"There were some very clear barriers for companies that were distinctly in the small-business space and also for those that knew that they were at a graduation point," said Nicole Hardin, director of product management at Sage Software and a former small business owner. "SMBs were reluctant to step up to that level of technology because of not just the expense, but the complexity. Across the industry, what the cloud has really done is democratize technology."
But with democratization comes concerns about flexibility in making system upgrades. Hardin said the issue is important in ERP for SMBs because many emerging companies feel they achieved success by developing unique or complex business processes. They're reluctant to adopt software that forces them to change the very processes that made them successful. Configurability of ERP is therefore essential.
Hardin said SMBs often turn to ERP for accounting "plus a little bit more," such as supply chain management or POS that's connected to inventory -- all of it delivered on the ERP vendor's cloud platform. "You see this evolution in the SaaS world in general," she added. "Instead of saying, 'Here's our product,' we're saying, 'Here's our ecosystem.'"
"There are just certain companies out there that have a lower risk tolerance," he added. "They don't want to be on the bleeding edge of some of these relatively less mature cloud solutions." They're also finding that newer cloud options often don't have some of the "sophisticated functionality" of on-premises ERP products that were built up over a decade or two. Nevertheless, Kimberling said, "Over time, more and more companies will, in fact, probably find that cloud or SaaS solutions are the best for them."
Yet SaaS long-term isn't always cheaper than on premises. "When we put together financial analyses for our clients," Kimberling said, "we still find that there's a break-even point or a point where in the future -- five to seven years out -- where the cloud or SaaS option becomes more expensive. Even when you factor in the short-term cost savings, ... you don't have to build an infrastructure, and you don't have to maintain as much IT staff. You're shifting the money around from short-term to longer-term costs" and from IT infrastructure and salaries to the software.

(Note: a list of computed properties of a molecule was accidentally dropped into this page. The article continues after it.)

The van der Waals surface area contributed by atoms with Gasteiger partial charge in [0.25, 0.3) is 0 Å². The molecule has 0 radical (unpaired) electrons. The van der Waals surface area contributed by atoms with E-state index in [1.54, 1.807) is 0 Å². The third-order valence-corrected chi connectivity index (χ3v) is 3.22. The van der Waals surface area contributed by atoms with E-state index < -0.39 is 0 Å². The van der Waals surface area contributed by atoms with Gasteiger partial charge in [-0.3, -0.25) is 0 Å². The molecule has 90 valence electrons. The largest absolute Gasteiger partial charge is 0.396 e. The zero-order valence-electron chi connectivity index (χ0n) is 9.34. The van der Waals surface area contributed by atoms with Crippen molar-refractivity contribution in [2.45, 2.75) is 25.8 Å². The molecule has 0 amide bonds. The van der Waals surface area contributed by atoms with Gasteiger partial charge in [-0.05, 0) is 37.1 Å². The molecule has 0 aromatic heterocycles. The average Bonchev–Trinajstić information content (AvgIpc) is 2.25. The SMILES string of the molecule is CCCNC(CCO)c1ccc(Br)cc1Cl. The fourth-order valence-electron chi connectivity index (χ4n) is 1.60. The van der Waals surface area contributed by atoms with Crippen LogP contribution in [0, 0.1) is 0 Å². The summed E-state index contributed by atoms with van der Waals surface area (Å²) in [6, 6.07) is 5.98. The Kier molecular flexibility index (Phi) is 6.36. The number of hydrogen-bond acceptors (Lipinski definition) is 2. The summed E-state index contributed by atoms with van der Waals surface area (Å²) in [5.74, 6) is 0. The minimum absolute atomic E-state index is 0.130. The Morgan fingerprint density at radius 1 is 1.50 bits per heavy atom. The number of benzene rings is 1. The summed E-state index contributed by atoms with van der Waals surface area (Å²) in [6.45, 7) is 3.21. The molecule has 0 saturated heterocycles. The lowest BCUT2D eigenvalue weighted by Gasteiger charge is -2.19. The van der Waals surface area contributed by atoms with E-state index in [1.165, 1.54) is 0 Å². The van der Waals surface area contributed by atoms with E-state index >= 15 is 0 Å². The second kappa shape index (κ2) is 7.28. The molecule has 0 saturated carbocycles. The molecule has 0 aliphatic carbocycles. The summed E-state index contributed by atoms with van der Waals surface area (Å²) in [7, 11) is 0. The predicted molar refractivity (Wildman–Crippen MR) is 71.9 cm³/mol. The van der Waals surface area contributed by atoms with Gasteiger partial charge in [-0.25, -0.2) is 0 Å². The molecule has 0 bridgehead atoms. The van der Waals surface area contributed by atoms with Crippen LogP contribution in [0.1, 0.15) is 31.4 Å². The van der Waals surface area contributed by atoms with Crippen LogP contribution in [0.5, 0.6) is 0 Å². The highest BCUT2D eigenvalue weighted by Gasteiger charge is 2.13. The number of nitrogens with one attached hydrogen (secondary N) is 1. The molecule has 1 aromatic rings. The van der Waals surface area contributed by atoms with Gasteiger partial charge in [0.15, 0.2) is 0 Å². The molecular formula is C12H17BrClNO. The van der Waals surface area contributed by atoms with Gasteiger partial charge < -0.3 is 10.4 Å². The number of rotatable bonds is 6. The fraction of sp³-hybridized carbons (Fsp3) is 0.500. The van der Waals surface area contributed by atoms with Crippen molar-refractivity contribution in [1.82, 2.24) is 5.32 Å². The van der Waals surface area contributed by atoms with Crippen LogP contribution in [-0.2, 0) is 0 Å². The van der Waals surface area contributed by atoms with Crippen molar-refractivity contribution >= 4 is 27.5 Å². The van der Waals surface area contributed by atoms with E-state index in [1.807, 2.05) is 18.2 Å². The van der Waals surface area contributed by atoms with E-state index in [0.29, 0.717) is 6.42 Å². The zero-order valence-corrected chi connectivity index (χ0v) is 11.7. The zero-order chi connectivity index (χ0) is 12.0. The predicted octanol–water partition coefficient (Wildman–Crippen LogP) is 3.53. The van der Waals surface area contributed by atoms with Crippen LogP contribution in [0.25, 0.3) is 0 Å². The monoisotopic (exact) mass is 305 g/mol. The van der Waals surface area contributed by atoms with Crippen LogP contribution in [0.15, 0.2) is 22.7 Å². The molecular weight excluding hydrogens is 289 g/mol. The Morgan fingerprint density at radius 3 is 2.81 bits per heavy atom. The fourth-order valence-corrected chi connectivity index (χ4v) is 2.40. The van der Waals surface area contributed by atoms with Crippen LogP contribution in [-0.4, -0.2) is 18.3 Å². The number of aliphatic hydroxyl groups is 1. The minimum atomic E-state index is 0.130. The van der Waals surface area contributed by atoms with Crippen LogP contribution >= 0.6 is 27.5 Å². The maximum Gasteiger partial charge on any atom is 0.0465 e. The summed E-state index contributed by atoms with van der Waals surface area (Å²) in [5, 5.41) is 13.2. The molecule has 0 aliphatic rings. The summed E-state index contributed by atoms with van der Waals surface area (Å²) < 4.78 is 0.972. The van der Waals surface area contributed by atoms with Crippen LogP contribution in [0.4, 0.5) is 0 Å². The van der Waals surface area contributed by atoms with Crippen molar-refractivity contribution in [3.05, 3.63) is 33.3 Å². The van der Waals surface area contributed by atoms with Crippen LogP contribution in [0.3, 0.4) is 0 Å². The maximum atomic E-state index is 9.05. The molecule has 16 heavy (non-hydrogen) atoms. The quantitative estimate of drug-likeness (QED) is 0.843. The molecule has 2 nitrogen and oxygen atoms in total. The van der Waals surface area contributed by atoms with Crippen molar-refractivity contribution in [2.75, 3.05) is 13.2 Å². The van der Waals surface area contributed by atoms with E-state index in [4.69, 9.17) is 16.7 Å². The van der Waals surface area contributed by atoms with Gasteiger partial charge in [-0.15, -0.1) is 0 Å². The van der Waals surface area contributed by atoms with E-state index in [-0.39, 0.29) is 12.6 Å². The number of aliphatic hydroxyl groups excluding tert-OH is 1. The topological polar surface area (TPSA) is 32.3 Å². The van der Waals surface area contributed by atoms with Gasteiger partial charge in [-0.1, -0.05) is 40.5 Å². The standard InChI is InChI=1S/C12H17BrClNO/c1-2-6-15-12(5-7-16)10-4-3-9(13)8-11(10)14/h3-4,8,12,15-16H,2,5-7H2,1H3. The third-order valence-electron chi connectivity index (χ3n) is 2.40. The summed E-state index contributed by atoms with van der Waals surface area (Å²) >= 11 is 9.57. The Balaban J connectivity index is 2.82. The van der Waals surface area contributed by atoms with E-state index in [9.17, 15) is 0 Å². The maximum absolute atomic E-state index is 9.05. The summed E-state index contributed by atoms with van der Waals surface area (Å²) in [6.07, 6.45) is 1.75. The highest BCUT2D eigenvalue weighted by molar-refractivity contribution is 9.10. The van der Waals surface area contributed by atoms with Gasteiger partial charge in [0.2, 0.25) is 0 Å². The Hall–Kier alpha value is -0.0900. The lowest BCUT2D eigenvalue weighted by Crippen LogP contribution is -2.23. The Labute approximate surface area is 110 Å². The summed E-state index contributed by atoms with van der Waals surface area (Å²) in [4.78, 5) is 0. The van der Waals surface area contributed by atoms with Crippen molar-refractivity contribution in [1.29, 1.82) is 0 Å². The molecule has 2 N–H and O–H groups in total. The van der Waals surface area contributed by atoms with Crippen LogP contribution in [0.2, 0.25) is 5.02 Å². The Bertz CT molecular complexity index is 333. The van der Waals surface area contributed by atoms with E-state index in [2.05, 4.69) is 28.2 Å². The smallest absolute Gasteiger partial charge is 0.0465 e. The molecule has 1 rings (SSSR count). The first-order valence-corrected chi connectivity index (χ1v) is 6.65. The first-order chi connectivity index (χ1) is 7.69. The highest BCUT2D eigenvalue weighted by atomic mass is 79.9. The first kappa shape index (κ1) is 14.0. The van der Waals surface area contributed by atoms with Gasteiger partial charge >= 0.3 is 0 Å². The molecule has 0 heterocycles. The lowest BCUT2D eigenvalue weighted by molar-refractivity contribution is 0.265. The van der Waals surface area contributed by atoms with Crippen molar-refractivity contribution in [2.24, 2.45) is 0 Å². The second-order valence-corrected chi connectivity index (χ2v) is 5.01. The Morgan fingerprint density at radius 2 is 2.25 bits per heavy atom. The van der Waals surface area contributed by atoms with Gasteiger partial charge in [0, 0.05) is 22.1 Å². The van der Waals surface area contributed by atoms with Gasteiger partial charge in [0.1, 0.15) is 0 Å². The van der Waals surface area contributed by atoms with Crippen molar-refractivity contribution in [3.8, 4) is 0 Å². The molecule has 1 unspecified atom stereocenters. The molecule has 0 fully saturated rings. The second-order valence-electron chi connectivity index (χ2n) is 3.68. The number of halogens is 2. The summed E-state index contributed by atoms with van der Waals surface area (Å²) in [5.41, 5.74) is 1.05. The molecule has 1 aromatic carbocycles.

Toad&Co.'s Milazzo agreed. "Depending on your longevity on the system, SaaS doesn't necessarily have a positive ROI as compared to an on-premises solution," she said, and SMBs will be particularly sensitive to the timing of the payments. Over time, she noted, on-premises ERP will usually play out more favorably.
Eric KimberlingCEO, Third Stage Consulting Group
Still, on-premises ERP upgrades can be costly, not to mention the hidden cost of delaying those upgrades. "The system you had after 10 years I don't think would be comparable," Milazzo said, "even if you planned on a couple of re-implementations along the way. You'd have to plan on those to have it be even close to comparable."